But what about manufacturers who make a lot of money on accessories? Well, let’s look at that since this will fail without their support and adoption. We have 3 primary groups of people who make money off of accessories: Phone Manufacturers (Motorola, etc.), Third-party Manufacturers (Seido, etc.), and Carriers/Resellers (who tend to rebadge and/or resell products from the first two groups). For parties in the first two groups here, I claim this is a win because this will have little negative impact on the current market of gel cases, perfect-fitting car docks, screen protectors, etc. where they currently make money (those accessories would not be IPD-compliant and still have their own market). It would affect them in two ways: (1) this would create some new product areas that these manufacturers can create, specifically Keyboard Docks, and (2) this should increase sales in the tablet/laptop accessories area since it lowers the barrier of entry for new users to obtain tablets (which would still need gel cases and screen protectors). For Tablet Shells, this would now open up this accessories markets a bit and let screen manufacturers create and sell what they specialize in, profit in, and can do best – create screens with interfaces to display stuff on them without hurting manufacturers of the other legacy-type accessories. For the third group, the carriers/resellers, well, this just gives them more product to sell and profit on.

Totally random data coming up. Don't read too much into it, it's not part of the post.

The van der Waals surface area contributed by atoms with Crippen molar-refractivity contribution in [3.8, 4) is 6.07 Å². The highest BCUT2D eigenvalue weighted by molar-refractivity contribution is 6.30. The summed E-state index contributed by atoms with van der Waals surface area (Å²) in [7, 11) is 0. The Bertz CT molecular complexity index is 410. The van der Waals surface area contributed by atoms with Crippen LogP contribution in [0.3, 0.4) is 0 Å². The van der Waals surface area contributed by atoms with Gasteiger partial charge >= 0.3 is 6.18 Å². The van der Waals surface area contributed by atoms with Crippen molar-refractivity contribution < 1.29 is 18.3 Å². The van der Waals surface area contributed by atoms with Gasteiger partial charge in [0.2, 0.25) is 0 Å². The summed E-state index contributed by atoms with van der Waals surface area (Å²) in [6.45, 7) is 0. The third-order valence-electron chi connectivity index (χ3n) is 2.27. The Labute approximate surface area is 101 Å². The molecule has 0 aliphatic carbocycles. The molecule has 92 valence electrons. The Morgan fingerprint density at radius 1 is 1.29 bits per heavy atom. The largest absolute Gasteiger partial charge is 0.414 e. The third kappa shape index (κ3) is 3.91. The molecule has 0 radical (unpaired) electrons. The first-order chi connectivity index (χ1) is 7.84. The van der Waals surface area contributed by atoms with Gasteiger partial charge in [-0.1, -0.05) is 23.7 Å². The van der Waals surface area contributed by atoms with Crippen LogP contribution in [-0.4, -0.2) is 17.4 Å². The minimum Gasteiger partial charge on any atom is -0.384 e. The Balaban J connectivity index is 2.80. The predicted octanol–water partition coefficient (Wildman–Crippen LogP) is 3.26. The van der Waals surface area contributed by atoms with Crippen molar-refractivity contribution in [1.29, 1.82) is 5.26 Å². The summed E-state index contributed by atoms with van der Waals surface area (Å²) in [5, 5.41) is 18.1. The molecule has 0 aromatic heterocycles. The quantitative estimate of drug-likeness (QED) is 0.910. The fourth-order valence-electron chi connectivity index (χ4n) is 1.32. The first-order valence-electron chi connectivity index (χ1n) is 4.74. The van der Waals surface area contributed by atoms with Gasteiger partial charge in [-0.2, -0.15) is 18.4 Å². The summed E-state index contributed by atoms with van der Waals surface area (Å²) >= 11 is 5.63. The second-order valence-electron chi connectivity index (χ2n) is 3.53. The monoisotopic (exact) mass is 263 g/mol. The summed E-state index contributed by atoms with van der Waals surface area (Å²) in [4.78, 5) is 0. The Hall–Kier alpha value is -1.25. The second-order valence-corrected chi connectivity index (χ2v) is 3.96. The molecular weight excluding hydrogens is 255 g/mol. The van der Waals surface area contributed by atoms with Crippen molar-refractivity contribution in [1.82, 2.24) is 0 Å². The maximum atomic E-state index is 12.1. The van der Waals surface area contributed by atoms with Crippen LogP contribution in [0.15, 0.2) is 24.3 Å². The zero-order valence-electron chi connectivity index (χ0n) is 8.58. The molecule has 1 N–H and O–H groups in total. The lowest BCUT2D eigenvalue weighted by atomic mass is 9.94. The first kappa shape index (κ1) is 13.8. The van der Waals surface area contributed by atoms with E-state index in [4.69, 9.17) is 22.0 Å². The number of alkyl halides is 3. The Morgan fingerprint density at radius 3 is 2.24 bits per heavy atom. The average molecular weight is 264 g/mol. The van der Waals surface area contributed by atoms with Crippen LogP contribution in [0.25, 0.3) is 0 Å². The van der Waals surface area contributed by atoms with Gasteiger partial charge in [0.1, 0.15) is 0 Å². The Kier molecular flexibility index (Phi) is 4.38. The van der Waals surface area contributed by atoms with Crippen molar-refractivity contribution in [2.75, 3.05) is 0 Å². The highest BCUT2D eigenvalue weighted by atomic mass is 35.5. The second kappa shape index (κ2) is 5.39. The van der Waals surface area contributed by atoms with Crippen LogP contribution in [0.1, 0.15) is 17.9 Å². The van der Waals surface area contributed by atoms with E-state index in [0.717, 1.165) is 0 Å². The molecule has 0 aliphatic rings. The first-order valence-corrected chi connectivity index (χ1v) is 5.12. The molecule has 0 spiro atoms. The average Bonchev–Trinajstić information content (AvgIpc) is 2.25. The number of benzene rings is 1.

3. Single data package for all of these different “devices”